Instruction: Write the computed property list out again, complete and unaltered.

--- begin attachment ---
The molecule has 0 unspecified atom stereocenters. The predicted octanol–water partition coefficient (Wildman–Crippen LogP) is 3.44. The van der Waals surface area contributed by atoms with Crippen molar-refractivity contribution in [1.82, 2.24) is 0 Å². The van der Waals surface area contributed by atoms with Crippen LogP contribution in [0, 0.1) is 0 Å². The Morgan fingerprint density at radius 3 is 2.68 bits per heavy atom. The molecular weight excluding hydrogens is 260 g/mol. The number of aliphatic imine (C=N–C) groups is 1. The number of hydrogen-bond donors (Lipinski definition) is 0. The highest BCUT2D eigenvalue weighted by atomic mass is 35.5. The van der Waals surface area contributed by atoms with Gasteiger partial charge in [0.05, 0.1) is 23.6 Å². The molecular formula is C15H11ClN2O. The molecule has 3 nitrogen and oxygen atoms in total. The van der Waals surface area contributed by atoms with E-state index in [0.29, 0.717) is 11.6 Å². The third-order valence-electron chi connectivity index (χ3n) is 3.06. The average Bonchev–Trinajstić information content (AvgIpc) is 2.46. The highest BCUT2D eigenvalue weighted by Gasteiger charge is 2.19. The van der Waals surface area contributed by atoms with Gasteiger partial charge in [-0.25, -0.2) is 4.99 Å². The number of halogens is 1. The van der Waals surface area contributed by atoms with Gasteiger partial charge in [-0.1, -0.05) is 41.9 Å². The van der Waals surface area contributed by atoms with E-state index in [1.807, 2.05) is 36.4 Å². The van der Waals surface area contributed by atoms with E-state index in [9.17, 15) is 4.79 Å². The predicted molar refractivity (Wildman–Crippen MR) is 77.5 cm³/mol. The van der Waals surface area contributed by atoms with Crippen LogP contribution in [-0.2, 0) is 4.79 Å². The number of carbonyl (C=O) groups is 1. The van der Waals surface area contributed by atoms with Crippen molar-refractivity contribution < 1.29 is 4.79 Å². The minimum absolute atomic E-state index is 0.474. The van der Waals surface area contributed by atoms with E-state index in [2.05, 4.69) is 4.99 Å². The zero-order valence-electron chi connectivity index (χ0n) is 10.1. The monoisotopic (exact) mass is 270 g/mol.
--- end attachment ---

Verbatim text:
The molecule has 0 unspecified atom stereocenters. The predicted octanol–water partition coefficient (Wildman–Crippen LogP) is 3.44. The van der Waals surface area contributed by atoms with Crippen molar-refractivity contribution in [1.82, 2.24) is 0 Å². The van der Waals surface area contributed by atoms with Crippen LogP contribution in [0, 0.1) is 0 Å². The Morgan fingerprint density at radius 3 is 2.68 bits per heavy atom. The molecular weight excluding hydrogens is 260 g/mol. The number of aliphatic imine (C=N–C) groups is 1. The number of hydrogen-bond donors (Lipinski definition) is 0. The highest BCUT2D eigenvalue weighted by atomic mass is 35.5. The van der Waals surface area contributed by atoms with Gasteiger partial charge in [0.05, 0.1) is 23.6 Å². The molecular formula is C15H11ClN2O. The molecule has 3 nitrogen and oxygen atoms in total. The van der Waals surface area contributed by atoms with E-state index in [0.29, 0.717) is 11.6 Å². The third-order valence-electron chi connectivity index (χ3n) is 3.06. The average Bonchev–Trinajstić information content (AvgIpc) is 2.46. The highest BCUT2D eigenvalue weighted by Gasteiger charge is 2.19. The van der Waals surface area contributed by atoms with Gasteiger partial charge in [-0.25, -0.2) is 4.99 Å². The number of halogens is 1. The van der Waals surface area contributed by atoms with Gasteiger partial charge in [-0.1, -0.05) is 41.9 Å². The van der Waals surface area contributed by atoms with E-state index in [1.807, 2.05) is 36.4 Å². The van der Waals surface area contributed by atoms with E-state index in [9.17, 15) is 4.79 Å². The predicted molar refractivity (Wildman–Crippen MR) is 77.5 cm³/mol. The van der Waals surface area contributed by atoms with Crippen LogP contribution in [-0.2, 0) is 4.79 Å². The number of carbonyl (C=O) groups is 1. The van der Waals surface area contributed by atoms with Crippen molar-refractivity contribution < 1.29 is 4.79 Å². The minimum absolute atomic E-state index is 0.474. The van der Waals surface area contributed by atoms with E-state index in [2.05, 4.69) is 4.99 Å². The zero-order valence-electron chi connectivity index (χ0n) is 10.1. The monoisotopic (exact) mass is 270 g/mol.